You are or a loved one is getting older. You’re now starting to consider bringing professional care into the home. But how do you determine if a caregiver is really needed or not? Hourly or live-in caregivers can assist with a multitude of tasks and can make all the difference when aging-in-place. To get a better understanding of what it means to age-in-place, click here to read the article What Does It Mean to Age In Place in 2021?
Let’s discuss some signs that might help you decide if it’s time to start the search for a caregiver.
Table of Contents
5 Signs a Caregiver is Needed in the Home
Falls or ongoing balance issues
If there are recently increasing numbers of spills, trips or falls or if there is an unsteady gait, this is one of the more serious signs that a caregiver might be needed. Falls can lead to severe injury and just having a caregiver present to assist with walking and daily movement in the home (or outside of the home) can increase safety greatly.
Finding unpaid bills
Everyone forgets to pay a bill now and then. But finding a stack of mail or unpaid bills is a sign that there is something larger happening. A caregiver can assist in the sorting of mail and helping to understand what is time sensitive or needs action and what is junk mail.
Recent or new hygiene issues
If you or a loved one has trouble showering, bathing or washing hair on a regular basis, due to physical ability or even a lack of desire, a caregiver can assist. Bathing or assisting with personal hygiene activities such as styling hair or making sure clothing is washed is a tremendous help.
Previously not seen disorganization in the home
Cleaning and maintenance
When an individual is no longer able to take care of the household duties, such as cleaning, taking out garbage or arranging home repairs, this can be a sign that more help is needed around the home.
Groceries and Kitchen
Are you realizing that your loved one isn’t eating or able to prepare food in the same way they used to? Shopping and cooking ability or appetite might not be what it used to. If you’re finding expired or opened food on a regular basis, this might also be a sign.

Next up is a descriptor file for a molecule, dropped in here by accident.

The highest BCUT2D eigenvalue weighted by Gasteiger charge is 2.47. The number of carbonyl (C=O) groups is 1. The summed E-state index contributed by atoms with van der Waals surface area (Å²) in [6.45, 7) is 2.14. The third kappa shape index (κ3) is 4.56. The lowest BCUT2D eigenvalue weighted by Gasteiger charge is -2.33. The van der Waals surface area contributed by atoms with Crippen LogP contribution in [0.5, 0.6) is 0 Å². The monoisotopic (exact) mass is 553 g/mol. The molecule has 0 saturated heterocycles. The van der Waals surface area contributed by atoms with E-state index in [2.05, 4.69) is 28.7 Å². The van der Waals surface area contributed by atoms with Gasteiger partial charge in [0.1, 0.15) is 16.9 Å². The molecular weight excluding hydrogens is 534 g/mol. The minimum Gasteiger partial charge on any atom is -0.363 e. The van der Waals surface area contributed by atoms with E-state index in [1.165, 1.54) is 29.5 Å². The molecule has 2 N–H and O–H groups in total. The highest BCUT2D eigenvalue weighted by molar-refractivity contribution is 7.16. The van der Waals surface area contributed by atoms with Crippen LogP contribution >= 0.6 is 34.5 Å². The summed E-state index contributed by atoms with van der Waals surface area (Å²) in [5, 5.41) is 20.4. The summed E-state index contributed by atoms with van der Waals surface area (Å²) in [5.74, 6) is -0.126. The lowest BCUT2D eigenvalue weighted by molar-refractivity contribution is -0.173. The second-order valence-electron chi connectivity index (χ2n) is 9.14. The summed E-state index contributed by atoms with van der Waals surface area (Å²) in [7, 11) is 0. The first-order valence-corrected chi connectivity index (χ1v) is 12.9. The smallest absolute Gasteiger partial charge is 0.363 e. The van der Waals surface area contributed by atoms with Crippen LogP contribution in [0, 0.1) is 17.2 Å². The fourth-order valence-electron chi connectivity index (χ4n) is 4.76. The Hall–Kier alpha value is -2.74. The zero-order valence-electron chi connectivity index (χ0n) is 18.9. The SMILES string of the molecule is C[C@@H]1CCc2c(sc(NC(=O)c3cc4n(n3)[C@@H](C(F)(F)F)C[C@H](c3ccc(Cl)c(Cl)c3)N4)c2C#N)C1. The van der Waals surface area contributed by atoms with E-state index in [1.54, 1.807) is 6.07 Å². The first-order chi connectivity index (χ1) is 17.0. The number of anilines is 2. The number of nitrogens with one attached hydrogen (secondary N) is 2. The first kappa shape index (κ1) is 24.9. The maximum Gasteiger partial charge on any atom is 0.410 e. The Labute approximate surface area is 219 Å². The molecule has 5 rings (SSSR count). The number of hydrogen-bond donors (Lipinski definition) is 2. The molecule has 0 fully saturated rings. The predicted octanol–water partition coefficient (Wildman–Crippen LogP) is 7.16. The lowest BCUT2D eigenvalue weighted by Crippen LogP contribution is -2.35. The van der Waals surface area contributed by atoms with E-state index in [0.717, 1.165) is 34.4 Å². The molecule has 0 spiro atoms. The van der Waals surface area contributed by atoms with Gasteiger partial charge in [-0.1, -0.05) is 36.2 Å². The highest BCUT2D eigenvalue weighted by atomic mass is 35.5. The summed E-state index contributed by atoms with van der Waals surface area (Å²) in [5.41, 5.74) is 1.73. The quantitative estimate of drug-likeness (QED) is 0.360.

A caregiver can help greatly with shopping, meal preparation and food organization.
More than age-related forgetfulness
Of course, getting older means that our minds aren’t always as clear as they were when we were younger. But when it is just a normal age-related memory issue and when should you be concerned that a caregiver might be needed?
Occasional memory issues like forgetting where the keys are or not remembering to take meds every now and then, is normal. We all get busy and forget things. But if memory issues persist, such as consistently forgetting to take medication, not regularly locking outside doors to the home or forgetting names of people who are seen on a daily or weekly basis are more concerning.
When it comes to misplacing something, we’ve all been there. But it’s time to dig a little deeper when the person has the inability to retrace their steps or use critical thinking to determine where the lost object might be.
If you want to learn more about regular aging versus Alzheimer’s, read our full article 10 Examples of Typical Aging Versus Alzheimer’s.
The right caregiver can help to not only set everyone’s mind at ease and provide a safe home environment, but provide much needed companionship and daily living assistance.
Once you’ve been able to determine if a caregiver is needed to help age-in-place or if you’ll be considering living communities, you’ll be able to start the actions that will eventually bring you and your loved ones peace of mind, and a peace in living.
~ ~ ~
Do you have questions about how you can better support your loved one while they age in place in South Florida or regarding homecare in general? Please contact CareGivers of America here: Click here to contact us or call us toll free: 800-342-4197
Our amazing mailing list is where you’ll receive special content, click here to join the mailing list.
*No information in this article is to be taken as advice, medical or otherwise. This post is not sponsored, but may contain external links to websites, articles or product examples. External links are used for example or reference purposes only and these links do not indicate specific product or website endorsement by CareGivers of America.